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Wednesday, January 08, 2014

Bringing Up Bébé by Pamela Druckerman

I enjoyed this book. I enjoyed it quite a lot really. Perhaps it was because it told much about French culture or because of the author's candor. Either way, I liked it. My school philosophy and certain parenting ideas are far from hers, but I enjoyed her telling of her journey. Pam talked about French day care, public school, eating out, having twins, infertility, and being a woman. I found her refreshing. 

We live in a society in America that seems to cripple our children from growing up. We do everything for them, over praise, micro-manage, put them in every activity, and never say no. In France, Pam noticed a remarkable difference in the polite behavior of the children there. She took note of so many things. The French never yell at their children. They are stern with saying no and do not answer every whim that their children have. They teach them to play and entertain themselves. They give them some autonomy. They learn how to be adults.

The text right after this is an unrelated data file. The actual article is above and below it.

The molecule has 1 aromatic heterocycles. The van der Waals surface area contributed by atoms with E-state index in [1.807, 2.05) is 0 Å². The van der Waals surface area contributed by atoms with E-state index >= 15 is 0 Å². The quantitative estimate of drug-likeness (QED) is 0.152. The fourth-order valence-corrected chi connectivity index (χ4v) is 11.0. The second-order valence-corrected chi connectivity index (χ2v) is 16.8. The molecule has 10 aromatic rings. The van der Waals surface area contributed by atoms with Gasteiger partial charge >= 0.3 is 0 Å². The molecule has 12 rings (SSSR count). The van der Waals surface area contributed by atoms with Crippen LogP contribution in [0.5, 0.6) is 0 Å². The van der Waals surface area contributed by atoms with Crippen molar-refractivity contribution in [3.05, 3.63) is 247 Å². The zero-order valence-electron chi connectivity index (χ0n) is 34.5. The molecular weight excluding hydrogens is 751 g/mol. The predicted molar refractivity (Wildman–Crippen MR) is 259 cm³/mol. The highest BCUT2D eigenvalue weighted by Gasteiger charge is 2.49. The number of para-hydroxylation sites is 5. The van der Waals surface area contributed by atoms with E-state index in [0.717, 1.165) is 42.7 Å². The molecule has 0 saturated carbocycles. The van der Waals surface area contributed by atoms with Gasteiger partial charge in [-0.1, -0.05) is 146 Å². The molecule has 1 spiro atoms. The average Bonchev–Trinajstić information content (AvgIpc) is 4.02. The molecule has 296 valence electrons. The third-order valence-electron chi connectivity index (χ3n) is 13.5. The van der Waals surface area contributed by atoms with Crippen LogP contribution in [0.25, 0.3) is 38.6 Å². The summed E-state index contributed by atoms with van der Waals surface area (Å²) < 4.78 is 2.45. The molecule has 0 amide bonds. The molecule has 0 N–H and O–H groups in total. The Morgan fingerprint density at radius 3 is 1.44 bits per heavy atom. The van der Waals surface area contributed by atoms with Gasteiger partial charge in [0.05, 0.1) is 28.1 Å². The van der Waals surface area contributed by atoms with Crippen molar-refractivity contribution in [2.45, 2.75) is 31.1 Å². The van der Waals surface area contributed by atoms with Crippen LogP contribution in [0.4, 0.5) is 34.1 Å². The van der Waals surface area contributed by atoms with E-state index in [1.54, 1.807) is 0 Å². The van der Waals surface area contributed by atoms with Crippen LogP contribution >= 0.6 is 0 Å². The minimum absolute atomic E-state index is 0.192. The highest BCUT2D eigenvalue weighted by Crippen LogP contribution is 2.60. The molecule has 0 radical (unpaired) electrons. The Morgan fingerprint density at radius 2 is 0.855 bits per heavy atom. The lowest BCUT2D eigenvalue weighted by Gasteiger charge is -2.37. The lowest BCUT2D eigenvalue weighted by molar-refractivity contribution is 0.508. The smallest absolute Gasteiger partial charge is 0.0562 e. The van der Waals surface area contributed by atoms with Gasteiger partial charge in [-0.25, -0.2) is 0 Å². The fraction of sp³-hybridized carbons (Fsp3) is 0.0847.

Her talk about being afraid to talk about God because she thought it might confuse her children and how French parents let their kids have a private sex life blew my mind. I wasn't reading a Bible-based parenting book here. It was just one honest woman's journey. She wasn't out to impress me, her reader, with her high moral standards. I appreciated her truth. 

There were things in the book I adored that had nothing to do with parenting as well. She talked about how well French women cared for themselves, even after having children. They ate well. They made time as couples to enjoy their spouses. Their world didn't revolve around their children where they spent their lives running back and forth to their children's activities. They may be in one activity. There was a balance. They made time for amoré. They remembered that they were still women.

One of my favorite parts of the book was when Pam tells us that French women never complain about their husbands. This delighted my soul. I think we have it so good and yet women incessantly complain about their spouses. She tells a story of being away with some friends. The other woman's husband arose early and went to get pastries. As the wife came down and sat at the table, she proclaimed, "J’adore cette baguette!” (I adore this baguette!) Pam later relayed the story to her husband and he said that they needed more of that. Enjoy your man. Delight in his kindness. 
"J’adore cette baguette!”


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